Vitamin C and Quercetin (a potent anti-inflammatory,) have been studied and show synergistically “overlapping antiviral and immunomodulatory properties.” Again, it is not hard to find these nutritional supplements and they are not expensive. If you know you’ve been exposed, consider supporting your body’s inherent capacity for healing. Look for chances to rest, to eat well, to continue light exercise, to laugh, all things that help your immune system work best. In this comprehensive paper, we have natural and integrative approaches offered at each step of the way from  prevention and infection, to recovery. Find numerous recommendations derived from the scientific literature to feel empowered by the fact that we have tools to impact severity of illness even after exposure. 

Looking out longer term, many of us know people who have had a viral infection who are now fine. Others have mild symptoms remaining, hearkening back to previously experienced ailments, worsened during their sickness. Yet other people have totally new symptoms unfamiliar to them ranging from mild to severe or life-altering.

There is also concern about the broad impact in previously uncharted psycho-emotional realms related to current times. The stress of social distancing, changes in employment and income, the instability of the moment are causing or heightening anxiety and depression. There is also some evidence that the inflammatory process in some of those who have been ill may cause post-viral psycho-emotional symptoms of great concern.

Screening for and making medical and other supportive approaches can help modify long term effect in this area and is an important angle in the for long-term follow- up. Using conventional medical approaches, physical therapy, occupational therapy, respiratory therapy, psychological screening and talk therapy alongside naturopathic medicine approaches can all be part of supporting convalescence and recovery.

Lastly, we would do well to pay attention to how public health recommendations potentially impact our long term health. In other words, choices we are making now impact our future susceptibility to both acute and chronic ailments. For instance, if you spend more time indoors and exposed to secondhand smoke, that is a problem. When your children spend more time sitting passively in front of a screen, that impacts metabolism and more. When you decide that going to the gym, if your gym is even open, is too much of a risk, you may be more sedentary now which can impact cardiovascular health, bone density, and mental health in years to come. Though many people are taking advantage of time outdoors, not everyone feels safe outdoors, so we circle back around to being more sedentary, having less exposure to the sun which can lead to further Vitamin D deficiency. Trading off some risks for others is what we all do; being aware and trying to compensate as best you can makes good sense.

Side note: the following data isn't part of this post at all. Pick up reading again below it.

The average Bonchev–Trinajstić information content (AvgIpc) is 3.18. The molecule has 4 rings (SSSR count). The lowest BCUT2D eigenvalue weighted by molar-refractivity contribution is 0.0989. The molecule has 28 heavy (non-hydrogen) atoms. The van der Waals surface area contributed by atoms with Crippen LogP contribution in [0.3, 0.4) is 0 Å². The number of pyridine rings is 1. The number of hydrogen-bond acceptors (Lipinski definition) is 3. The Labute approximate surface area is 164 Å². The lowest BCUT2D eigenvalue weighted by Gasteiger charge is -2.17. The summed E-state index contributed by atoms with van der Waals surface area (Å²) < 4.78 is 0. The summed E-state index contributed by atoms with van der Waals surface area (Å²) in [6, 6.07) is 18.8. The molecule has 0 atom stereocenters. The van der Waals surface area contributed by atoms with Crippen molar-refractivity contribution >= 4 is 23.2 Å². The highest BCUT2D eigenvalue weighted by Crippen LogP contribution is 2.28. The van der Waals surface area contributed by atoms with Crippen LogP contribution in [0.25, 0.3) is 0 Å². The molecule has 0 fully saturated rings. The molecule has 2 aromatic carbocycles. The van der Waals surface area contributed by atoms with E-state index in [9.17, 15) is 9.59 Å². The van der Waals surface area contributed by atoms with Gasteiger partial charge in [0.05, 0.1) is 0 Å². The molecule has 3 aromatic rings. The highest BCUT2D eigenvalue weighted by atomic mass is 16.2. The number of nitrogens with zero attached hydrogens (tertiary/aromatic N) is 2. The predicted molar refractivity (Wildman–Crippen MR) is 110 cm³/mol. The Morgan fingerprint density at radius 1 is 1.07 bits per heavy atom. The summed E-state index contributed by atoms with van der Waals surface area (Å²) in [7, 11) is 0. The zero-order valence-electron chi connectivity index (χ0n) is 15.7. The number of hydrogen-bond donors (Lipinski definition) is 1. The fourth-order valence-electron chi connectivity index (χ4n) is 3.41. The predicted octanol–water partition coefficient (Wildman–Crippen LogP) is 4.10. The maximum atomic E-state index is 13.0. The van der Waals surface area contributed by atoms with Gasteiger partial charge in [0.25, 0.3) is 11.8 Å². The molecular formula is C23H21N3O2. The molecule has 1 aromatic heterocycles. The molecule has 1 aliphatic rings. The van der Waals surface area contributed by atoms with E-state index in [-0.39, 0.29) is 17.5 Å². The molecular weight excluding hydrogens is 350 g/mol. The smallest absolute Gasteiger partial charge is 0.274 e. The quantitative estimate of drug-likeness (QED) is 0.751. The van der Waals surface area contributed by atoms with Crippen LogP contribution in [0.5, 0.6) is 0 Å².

We have important tools to impact susceptibility and if we fall ill, we have some tools that may well favorably impact the course of illness and recovery. 

#naturopathicmedicine #naturopathic #modifyyourrisk


  • Amy Rothenberg ND

    Licensed Naturopathic Doctor, writer, teacher & advocate for healthy living

    Naturopathic Health Care

    Dr. Amy Rothenberg was named 2017 Physician of the Year by the American Association of Naturopathic Physicians. Her book, The A Cappella Singer Who Lost Voice & Other Stories from Natural Medicine, shares from her 30+ years of clinical experience illustrated by patient stories. Dr Rothenberg writes and lectures widely on topics in natural medicine, helping audiences understand the essential philosophical and practical approaches used in naturopathic and integrative care. Dr. Rothenberg has been a leader and advocate for the licensure of naturopathic medicine and for access to natural medicine for all. When not busy in the world of natural medicine, Dr. Rothenberg can be found in her art studio, puttering in the garden or on the ballroom dance floor!